Meet NY’s newest public authorities: land banks
New York’s Land Bank Act, which was enacted in July, allows local governments to establish land banks in order to acquire blighted properties and “bank” them for longterm redevelopment plans. Land banks created under this legislation will be local public authorities subject to oversight from the Empire State Development Corporation and classified as type C not-for-profit corporations (similar to LDCs). Only 10 land banks are authorized, perhaps reflecting recent public authorities reforms intended to reduce the number of public authorities in the state.
The land bank model was created in the 70s and pioneered by local governments in Ohio and Michigan in the 90s and early 2000s. The way it works, briefly, is that the land bank acquires vacant, abandoned, and foreclosed properties from the municipality and then expedites the process of clearing title, making it easier to return the properties to productive, tax-generating uses. The land bank has a variety of options for disposing of cleaned up properties: it can hold onto the parcels or “bank” them until it’s assembled a large enough area for a planned redevelopment; it can redevelop the properties itself and serve as their landlord; it can convert the parcels to open space, government uses, or affordable housing; or it can sell the properties to private developers and use the proceeds to finance the clean up of additional parcels. Ideally, the land bank’s profits allow it to become financially self-supporting.
Cleaning up and redeveloping abandoned lots and foreclosed land is good for property values and economic development. As Assemblyman Sam Hoyt, one of the sponsors of the New York legislation, explained:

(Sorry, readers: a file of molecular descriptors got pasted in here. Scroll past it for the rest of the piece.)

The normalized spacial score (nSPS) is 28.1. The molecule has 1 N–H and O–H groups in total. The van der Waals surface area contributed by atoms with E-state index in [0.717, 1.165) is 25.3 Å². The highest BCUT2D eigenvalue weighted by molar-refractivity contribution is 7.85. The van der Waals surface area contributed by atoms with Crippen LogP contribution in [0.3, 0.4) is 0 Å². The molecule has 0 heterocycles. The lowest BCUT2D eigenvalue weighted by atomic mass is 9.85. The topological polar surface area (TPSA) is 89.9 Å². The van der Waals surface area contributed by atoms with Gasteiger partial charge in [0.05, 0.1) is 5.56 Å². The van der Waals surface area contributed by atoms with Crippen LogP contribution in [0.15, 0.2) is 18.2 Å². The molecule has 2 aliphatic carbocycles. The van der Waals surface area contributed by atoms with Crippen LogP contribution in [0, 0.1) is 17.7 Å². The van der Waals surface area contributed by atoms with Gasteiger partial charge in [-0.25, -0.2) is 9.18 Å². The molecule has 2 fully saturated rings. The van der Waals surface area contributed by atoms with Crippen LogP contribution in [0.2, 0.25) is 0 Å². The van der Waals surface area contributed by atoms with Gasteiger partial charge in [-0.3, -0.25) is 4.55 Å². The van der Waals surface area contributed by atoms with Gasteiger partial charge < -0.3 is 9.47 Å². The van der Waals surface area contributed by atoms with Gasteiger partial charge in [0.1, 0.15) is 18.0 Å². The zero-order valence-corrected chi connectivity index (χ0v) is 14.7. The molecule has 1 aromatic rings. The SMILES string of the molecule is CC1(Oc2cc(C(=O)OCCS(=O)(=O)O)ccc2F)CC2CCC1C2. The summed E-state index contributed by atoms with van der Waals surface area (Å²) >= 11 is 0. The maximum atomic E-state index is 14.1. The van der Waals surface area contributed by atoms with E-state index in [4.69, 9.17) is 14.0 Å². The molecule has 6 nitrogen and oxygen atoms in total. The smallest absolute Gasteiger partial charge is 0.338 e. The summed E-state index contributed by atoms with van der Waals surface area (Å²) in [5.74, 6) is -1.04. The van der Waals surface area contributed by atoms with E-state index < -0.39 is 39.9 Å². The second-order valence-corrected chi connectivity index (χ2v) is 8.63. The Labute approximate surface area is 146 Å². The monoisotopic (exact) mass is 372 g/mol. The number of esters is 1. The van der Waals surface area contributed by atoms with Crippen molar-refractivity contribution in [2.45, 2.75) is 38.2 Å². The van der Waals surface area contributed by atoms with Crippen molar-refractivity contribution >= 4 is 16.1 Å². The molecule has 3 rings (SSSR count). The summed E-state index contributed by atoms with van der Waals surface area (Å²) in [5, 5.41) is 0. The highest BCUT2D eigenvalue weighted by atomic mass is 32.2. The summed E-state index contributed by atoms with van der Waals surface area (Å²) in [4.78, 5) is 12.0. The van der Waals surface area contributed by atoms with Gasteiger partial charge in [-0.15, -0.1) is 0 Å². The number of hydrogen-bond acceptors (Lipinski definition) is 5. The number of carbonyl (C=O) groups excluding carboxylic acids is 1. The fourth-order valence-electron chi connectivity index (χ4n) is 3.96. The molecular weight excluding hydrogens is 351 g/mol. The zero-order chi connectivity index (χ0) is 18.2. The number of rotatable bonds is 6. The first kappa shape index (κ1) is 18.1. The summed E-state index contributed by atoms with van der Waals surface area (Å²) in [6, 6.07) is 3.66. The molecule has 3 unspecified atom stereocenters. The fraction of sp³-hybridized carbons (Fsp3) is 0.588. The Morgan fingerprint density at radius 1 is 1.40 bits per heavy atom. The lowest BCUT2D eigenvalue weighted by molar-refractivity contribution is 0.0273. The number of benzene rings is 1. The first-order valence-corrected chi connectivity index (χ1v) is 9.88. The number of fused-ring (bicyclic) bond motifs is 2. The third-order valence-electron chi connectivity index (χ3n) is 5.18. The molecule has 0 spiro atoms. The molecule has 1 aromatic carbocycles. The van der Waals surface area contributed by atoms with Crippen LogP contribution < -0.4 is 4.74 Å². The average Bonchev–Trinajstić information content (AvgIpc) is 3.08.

Just as one vacant building can set off a cycle of contagious blight, with declining property values leading to further abandonments, a smart redevelopment plan, implemented by a land bank that can acquire, hold and assemble parcels of land for development, green space, or public works projects can reverse this non-virtuous cycle. Their work adds value to surrounding properties and strengthens local real estate markets.
Using land banks to redevelop abandoned and tax-delinquent land is also a benefit for municipal finances, as the cleaned up properties generate more tax revenues and impose fewer service delivery and maintenance costs. Because of these benefits, land banks have been put forward as a possible solution to some of the problems being faced by upstate cities, especially the financial impacts caused by longterm population declines, aging infrastructure, and more recent problems caused by the subprime mortgage crisis.
Unlike land banks in some other states—but in line with their classification as public authorities—New York’s land banks are authorized to issue bonds, notes, and other types of debt. This could be invaluable to land banks created by cash-strapped local governments, but it could also raise concerns about government spending.
The Land Bank Act, however, includes a number of transparency and accountability mechanisms that go beyond the requirements of the Public Authorities Law. Aside from being overseen by their local governments and the Empire State Development Corporation, land banks are prohibited from using eminent domain and they have to comply with strict inventory and public disclosure provisions. And as not-for-profit corporations, they’re also subject to oversight from the Attorney General.
Empire State Development will begin approving land bank applications in early 2012. The first round of applications are due by March 30, and no more than five applications will be accepted. The criteria that will be considered include the nature and extent of intergovernmental cooperation, the extent of blight problems and other socioeconomic conditions, the ability of sponsoring local governments to acquire, manage, and dispose of property, the priorities for the use of acquired property, available financial resources, and the geographic area of the proposed land banks.
For more information about land banks:
- Empire State Development’s Land Bank Approval Guidelines (Nov. 2011)
- NYS Assn. of Counties, New York’s Land Bank Act (Nov. 2011)
- Center for Community Progress, Land Banks and Land Banking (Jun. 2011)
- U.S. Dept. of Housing and Urban Dev., Revitalizing Foreclosed Properties with Land Banks (Aug. 2009)
- City of Cleveland Dept. of Economic Dev., Best Practices in Land Bank Operation (Jun. 2005)